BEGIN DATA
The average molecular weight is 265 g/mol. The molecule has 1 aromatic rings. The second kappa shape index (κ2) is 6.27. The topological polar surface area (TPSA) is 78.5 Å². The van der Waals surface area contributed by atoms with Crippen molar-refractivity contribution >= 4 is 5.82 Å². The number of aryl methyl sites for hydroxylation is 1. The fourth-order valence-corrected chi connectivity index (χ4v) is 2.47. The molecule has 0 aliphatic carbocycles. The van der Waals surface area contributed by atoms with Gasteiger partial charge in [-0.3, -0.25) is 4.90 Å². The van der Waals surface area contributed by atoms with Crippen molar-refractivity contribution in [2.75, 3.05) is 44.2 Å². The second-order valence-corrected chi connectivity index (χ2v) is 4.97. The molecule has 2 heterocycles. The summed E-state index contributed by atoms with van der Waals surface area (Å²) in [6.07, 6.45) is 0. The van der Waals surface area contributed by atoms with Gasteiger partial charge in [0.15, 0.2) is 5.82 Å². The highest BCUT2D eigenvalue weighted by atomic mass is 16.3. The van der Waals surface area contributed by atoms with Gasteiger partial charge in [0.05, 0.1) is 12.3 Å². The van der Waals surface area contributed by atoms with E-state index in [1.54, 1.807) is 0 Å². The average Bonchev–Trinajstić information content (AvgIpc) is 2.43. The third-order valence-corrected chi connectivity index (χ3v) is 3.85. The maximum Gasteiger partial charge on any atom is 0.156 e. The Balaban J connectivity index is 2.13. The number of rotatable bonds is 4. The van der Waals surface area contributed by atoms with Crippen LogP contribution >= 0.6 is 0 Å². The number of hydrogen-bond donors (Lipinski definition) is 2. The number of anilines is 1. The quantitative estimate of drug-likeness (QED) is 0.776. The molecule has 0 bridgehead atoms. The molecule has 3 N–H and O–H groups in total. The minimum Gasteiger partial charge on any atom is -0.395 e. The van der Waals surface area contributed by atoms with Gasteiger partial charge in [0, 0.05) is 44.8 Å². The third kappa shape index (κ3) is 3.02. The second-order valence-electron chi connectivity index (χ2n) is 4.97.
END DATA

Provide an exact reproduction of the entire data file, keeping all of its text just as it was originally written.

The average molecular weight is 265 g/mol. The molecule has 1 aromatic rings. The second kappa shape index (κ2) is 6.27. The topological polar surface area (TPSA) is 78.5 Å². The van der Waals surface area contributed by atoms with Crippen molar-refractivity contribution >= 4 is 5.82 Å². The number of aryl methyl sites for hydroxylation is 1. The fourth-order valence-corrected chi connectivity index (χ4v) is 2.47. The molecule has 0 aliphatic carbocycles. The van der Waals surface area contributed by atoms with Gasteiger partial charge in [-0.3, -0.25) is 4.90 Å². The van der Waals surface area contributed by atoms with Crippen molar-refractivity contribution in [2.75, 3.05) is 44.2 Å². The second-order valence-corrected chi connectivity index (χ2v) is 4.97. The molecule has 2 heterocycles. The summed E-state index contributed by atoms with van der Waals surface area (Å²) in [6.07, 6.45) is 0. The van der Waals surface area contributed by atoms with Gasteiger partial charge in [0.15, 0.2) is 5.82 Å². The highest BCUT2D eigenvalue weighted by atomic mass is 16.3. The van der Waals surface area contributed by atoms with Gasteiger partial charge in [0.05, 0.1) is 12.3 Å². The van der Waals surface area contributed by atoms with E-state index in [1.54, 1.807) is 0 Å². The average Bonchev–Trinajstić information content (AvgIpc) is 2.43. The third-order valence-corrected chi connectivity index (χ3v) is 3.85. The maximum Gasteiger partial charge on any atom is 0.156 e. The Balaban J connectivity index is 2.13. The number of rotatable bonds is 4. The van der Waals surface area contributed by atoms with Crippen LogP contribution >= 0.6 is 0 Å². The number of hydrogen-bond donors (Lipinski definition) is 2. The number of anilines is 1. The quantitative estimate of drug-likeness (QED) is 0.776. The molecule has 0 bridgehead atoms. The molecule has 3 N–H and O–H groups in total. The minimum Gasteiger partial charge on any atom is -0.395 e. The van der Waals surface area contributed by atoms with Gasteiger partial charge in [0, 0.05) is 44.8 Å². The third kappa shape index (κ3) is 3.02. The second-order valence-electron chi connectivity index (χ2n) is 4.97.